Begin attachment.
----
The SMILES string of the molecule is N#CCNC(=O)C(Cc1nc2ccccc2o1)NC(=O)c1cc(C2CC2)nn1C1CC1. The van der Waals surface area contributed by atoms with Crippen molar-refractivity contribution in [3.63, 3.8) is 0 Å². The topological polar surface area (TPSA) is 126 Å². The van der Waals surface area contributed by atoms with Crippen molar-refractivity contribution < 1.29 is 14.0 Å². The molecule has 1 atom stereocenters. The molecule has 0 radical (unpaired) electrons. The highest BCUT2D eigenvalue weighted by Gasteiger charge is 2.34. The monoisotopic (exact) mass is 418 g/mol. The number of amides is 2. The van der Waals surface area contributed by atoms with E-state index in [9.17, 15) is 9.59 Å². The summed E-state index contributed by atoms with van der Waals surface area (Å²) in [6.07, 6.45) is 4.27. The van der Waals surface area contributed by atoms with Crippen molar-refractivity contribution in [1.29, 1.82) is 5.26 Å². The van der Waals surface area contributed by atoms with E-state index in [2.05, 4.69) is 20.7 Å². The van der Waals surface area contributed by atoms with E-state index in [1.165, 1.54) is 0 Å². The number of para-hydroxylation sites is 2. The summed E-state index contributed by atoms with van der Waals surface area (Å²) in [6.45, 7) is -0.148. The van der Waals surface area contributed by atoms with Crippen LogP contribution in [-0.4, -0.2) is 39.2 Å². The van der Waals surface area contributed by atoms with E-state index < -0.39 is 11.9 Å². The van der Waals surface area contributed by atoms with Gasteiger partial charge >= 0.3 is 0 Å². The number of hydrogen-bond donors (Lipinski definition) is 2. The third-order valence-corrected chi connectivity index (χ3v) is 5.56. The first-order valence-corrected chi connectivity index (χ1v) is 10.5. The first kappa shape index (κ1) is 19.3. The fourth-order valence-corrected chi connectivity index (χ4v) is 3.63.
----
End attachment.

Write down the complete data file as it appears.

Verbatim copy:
The SMILES string of the molecule is N#CCNC(=O)C(Cc1nc2ccccc2o1)NC(=O)c1cc(C2CC2)nn1C1CC1. The van der Waals surface area contributed by atoms with Crippen molar-refractivity contribution in [3.63, 3.8) is 0 Å². The topological polar surface area (TPSA) is 126 Å². The van der Waals surface area contributed by atoms with Crippen molar-refractivity contribution < 1.29 is 14.0 Å². The molecule has 1 atom stereocenters. The molecule has 0 radical (unpaired) electrons. The highest BCUT2D eigenvalue weighted by Gasteiger charge is 2.34. The monoisotopic (exact) mass is 418 g/mol. The number of amides is 2. The van der Waals surface area contributed by atoms with E-state index in [9.17, 15) is 9.59 Å². The summed E-state index contributed by atoms with van der Waals surface area (Å²) in [6.07, 6.45) is 4.27. The van der Waals surface area contributed by atoms with Crippen molar-refractivity contribution in [1.29, 1.82) is 5.26 Å². The van der Waals surface area contributed by atoms with E-state index in [2.05, 4.69) is 20.7 Å². The van der Waals surface area contributed by atoms with E-state index in [1.165, 1.54) is 0 Å². The number of para-hydroxylation sites is 2. The summed E-state index contributed by atoms with van der Waals surface area (Å²) in [6.45, 7) is -0.148. The van der Waals surface area contributed by atoms with Crippen LogP contribution in [-0.4, -0.2) is 39.2 Å². The van der Waals surface area contributed by atoms with E-state index < -0.39 is 11.9 Å². The van der Waals surface area contributed by atoms with Gasteiger partial charge >= 0.3 is 0 Å². The number of hydrogen-bond donors (Lipinski definition) is 2. The third-order valence-corrected chi connectivity index (χ3v) is 5.56. The first-order valence-corrected chi connectivity index (χ1v) is 10.5. The first kappa shape index (κ1) is 19.3. The fourth-order valence-corrected chi connectivity index (χ4v) is 3.63.